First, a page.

4: What are you wearing right now?

Giant stripy cardigan with a button missing from Gap, vest top, black leggings and odd socks. I am basically an unrecognised style icon. Also, I was on my way to bed when I got this link, and being the dedicated blogger that I am, came back downstairs to type. Had I known that this was going to be a question, I’d have got changed into something with sequins…

5: What scares you? 

See my answer to 2, above. Environmental disaster, something happening to my children, injustice, famine, war. All the big stuff. Cheery, no?

6: What is the best and worst thing about blogging?

Hmm, the best is that I have unlimited space to write what I like, even when the grammar is poor and my subject matter is dull. I am also really enjoying meeting lots of new people from all over the place and, in some cases, meeting them in real life too! The worst thing is that sometimes I get lost with terminology, technology and IT (I mean, what IS a meme?…seriously, I have no idea) plus I need a lot more time to balance this with a full time job, two small kids, an allotment and a bunch of other stuff that I want/like/need to do in order to function as a normal, happy human being.

7: What was the last website you looked at?

Well, apart from the very blog that sent me this link, it was 4OD. I love on-demand TV. In fact, I watch the majority of my TV when the rest of the world has already seen it. Which means I’m very rarely in those live-stream Twitter conversations, but it does mean that I can balance a healthy TV habit with the rest of my life!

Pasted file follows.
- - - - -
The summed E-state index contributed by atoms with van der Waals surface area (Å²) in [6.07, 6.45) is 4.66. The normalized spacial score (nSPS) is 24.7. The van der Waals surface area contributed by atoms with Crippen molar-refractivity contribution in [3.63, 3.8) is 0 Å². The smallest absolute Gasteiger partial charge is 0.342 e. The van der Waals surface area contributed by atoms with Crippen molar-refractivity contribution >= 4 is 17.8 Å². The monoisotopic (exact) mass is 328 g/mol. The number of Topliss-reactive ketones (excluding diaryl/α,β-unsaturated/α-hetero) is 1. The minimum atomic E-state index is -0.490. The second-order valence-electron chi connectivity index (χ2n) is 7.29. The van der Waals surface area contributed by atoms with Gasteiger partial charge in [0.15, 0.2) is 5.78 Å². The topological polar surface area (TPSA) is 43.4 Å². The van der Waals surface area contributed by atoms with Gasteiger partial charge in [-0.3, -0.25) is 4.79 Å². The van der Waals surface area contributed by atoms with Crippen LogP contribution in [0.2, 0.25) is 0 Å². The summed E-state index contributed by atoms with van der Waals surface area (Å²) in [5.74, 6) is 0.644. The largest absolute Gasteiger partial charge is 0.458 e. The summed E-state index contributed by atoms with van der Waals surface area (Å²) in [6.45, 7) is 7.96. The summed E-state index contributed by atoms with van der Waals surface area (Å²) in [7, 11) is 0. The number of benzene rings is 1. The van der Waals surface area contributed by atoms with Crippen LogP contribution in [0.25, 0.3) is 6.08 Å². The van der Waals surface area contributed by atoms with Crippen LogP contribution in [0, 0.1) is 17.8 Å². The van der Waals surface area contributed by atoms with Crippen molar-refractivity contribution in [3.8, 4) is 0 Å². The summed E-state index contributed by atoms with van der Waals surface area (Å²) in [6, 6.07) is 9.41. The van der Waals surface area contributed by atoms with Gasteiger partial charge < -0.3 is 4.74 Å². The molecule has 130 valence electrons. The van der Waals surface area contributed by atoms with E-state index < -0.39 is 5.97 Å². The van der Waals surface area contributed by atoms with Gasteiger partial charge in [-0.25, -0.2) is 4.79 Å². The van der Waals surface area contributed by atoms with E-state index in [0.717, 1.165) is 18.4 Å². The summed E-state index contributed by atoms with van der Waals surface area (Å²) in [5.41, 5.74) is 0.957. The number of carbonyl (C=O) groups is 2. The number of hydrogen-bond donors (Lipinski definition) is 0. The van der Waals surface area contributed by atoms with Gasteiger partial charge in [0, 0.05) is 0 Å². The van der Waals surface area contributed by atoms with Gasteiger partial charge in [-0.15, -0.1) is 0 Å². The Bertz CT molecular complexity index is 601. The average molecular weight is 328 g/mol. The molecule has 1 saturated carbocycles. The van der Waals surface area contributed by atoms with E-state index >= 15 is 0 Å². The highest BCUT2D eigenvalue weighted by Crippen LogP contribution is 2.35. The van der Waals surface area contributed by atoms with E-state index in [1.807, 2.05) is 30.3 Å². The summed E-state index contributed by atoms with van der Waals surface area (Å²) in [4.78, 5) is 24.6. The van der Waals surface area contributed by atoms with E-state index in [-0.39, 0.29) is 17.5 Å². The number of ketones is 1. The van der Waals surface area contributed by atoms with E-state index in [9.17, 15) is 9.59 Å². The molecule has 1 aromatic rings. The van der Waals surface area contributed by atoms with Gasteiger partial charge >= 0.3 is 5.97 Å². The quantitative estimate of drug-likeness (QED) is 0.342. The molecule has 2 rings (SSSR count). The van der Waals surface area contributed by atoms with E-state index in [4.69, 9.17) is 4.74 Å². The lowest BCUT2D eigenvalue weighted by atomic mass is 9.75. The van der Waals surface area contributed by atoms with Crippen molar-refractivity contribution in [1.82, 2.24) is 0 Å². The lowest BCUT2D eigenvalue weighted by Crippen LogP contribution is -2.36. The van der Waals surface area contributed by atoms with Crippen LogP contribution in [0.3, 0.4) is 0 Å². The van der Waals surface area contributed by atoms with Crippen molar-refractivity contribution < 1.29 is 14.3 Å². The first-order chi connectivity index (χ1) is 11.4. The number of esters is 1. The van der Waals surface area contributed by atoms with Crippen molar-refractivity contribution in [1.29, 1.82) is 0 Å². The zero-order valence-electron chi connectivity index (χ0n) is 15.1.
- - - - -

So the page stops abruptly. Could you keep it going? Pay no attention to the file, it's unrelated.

8:If you could change one thing about yourself, what would it be?

If you’d asked me this question a few years ago, I would probably have given you a great big long list of things. As I reach my mid-thirties, there is little I’d change physically. Even my hair, which I spent the majority of my teenage years battling with, I’ve grown to like. My c-section scars are a reminder of my history and my stretch marks likewise. I’d quite like to be a bit fitter, as at the moment I’m battling with some odd foot problem, which is stopping me from exercising. If I could change ONE thing though, it would be to get rid of the keratosis pilaris on my upper arms. The reason I don’t wear sleeveless. Pah.

9: Slankets: yes or no?

What is a slanket?

10: Tell us something about the person who tagged you.

Rhiannon from A Hell of A Woman is a mummy blogger with a Buffy The Vampire Slayer obsession (see, told you she had great taste in TV) but who thinks she has style closer to that of Sue Heck from The Middle than the lovely Buffy (which I’m sure isn’t true). She’s the mother of two, a fan of cake and (in her own words) ‘a secret coveter of a real life that matches her imaginary life!’ Go and spend some time on her blog, she’s written some great stuff on there and is embarking on something of a life challenge, which is fabulous.

So, in accordance with the rules, I have to tag someone else, and so I’m going to tag Musings from a Mum, as I’ve just started to chat with her on Twitter, and I’d like to get to know her a bit better. I now have to go to the original post by Super Amazing Mum and leave a comment.

That’s that then. I’m off to Google all the things I don’t know about…